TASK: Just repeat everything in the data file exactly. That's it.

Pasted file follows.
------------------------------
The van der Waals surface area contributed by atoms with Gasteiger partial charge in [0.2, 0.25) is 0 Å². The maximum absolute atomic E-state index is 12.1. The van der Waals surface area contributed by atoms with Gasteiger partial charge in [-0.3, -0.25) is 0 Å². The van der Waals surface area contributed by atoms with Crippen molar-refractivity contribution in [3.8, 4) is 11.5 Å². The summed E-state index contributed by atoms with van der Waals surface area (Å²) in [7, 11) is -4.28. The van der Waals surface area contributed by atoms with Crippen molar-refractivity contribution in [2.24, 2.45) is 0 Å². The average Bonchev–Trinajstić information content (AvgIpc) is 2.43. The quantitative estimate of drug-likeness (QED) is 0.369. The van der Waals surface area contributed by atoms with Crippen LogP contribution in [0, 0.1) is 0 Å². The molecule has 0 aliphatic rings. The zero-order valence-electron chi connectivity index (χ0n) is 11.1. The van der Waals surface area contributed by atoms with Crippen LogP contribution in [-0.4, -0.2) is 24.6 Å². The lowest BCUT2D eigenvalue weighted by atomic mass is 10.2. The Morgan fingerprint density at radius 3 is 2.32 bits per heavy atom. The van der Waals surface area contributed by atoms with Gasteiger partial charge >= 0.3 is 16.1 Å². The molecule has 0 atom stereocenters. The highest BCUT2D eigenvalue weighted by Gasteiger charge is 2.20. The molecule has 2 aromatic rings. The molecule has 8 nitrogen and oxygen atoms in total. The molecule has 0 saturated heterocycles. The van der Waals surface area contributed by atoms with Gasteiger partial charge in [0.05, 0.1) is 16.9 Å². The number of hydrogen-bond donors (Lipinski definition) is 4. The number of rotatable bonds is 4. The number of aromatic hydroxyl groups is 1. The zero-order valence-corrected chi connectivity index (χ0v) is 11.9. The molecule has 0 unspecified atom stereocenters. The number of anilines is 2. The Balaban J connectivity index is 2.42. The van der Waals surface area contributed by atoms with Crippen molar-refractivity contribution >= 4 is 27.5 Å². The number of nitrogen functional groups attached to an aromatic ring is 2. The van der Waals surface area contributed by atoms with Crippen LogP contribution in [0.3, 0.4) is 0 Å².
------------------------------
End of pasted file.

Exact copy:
The van der Waals surface area contributed by atoms with Gasteiger partial charge in [0.2, 0.25) is 0 Å². The maximum absolute atomic E-state index is 12.1. The van der Waals surface area contributed by atoms with Gasteiger partial charge in [-0.3, -0.25) is 0 Å². The van der Waals surface area contributed by atoms with Crippen molar-refractivity contribution in [3.8, 4) is 11.5 Å². The summed E-state index contributed by atoms with van der Waals surface area (Å²) in [7, 11) is -4.28. The van der Waals surface area contributed by atoms with Crippen molar-refractivity contribution in [2.24, 2.45) is 0 Å². The average Bonchev–Trinajstić information content (AvgIpc) is 2.43. The quantitative estimate of drug-likeness (QED) is 0.369. The van der Waals surface area contributed by atoms with Crippen LogP contribution in [0, 0.1) is 0 Å². The molecule has 0 aliphatic rings. The zero-order valence-electron chi connectivity index (χ0n) is 11.1. The van der Waals surface area contributed by atoms with Crippen LogP contribution in [-0.4, -0.2) is 24.6 Å². The lowest BCUT2D eigenvalue weighted by atomic mass is 10.2. The Morgan fingerprint density at radius 3 is 2.32 bits per heavy atom. The van der Waals surface area contributed by atoms with Gasteiger partial charge >= 0.3 is 16.1 Å². The molecule has 0 atom stereocenters. The highest BCUT2D eigenvalue weighted by Gasteiger charge is 2.20. The molecule has 2 aromatic rings. The molecule has 8 nitrogen and oxygen atoms in total. The molecule has 0 saturated heterocycles. The van der Waals surface area contributed by atoms with Gasteiger partial charge in [0.05, 0.1) is 16.9 Å². The number of hydrogen-bond donors (Lipinski definition) is 4. The number of rotatable bonds is 4. The number of aromatic hydroxyl groups is 1. The zero-order valence-corrected chi connectivity index (χ0v) is 11.9. The molecule has 0 unspecified atom stereocenters. The number of anilines is 2. The Balaban J connectivity index is 2.42. The van der Waals surface area contributed by atoms with Crippen molar-refractivity contribution >= 4 is 27.5 Å². The number of nitrogen functional groups attached to an aromatic ring is 2. The van der Waals surface area contributed by atoms with Crippen LogP contribution in [0.3, 0.4) is 0 Å².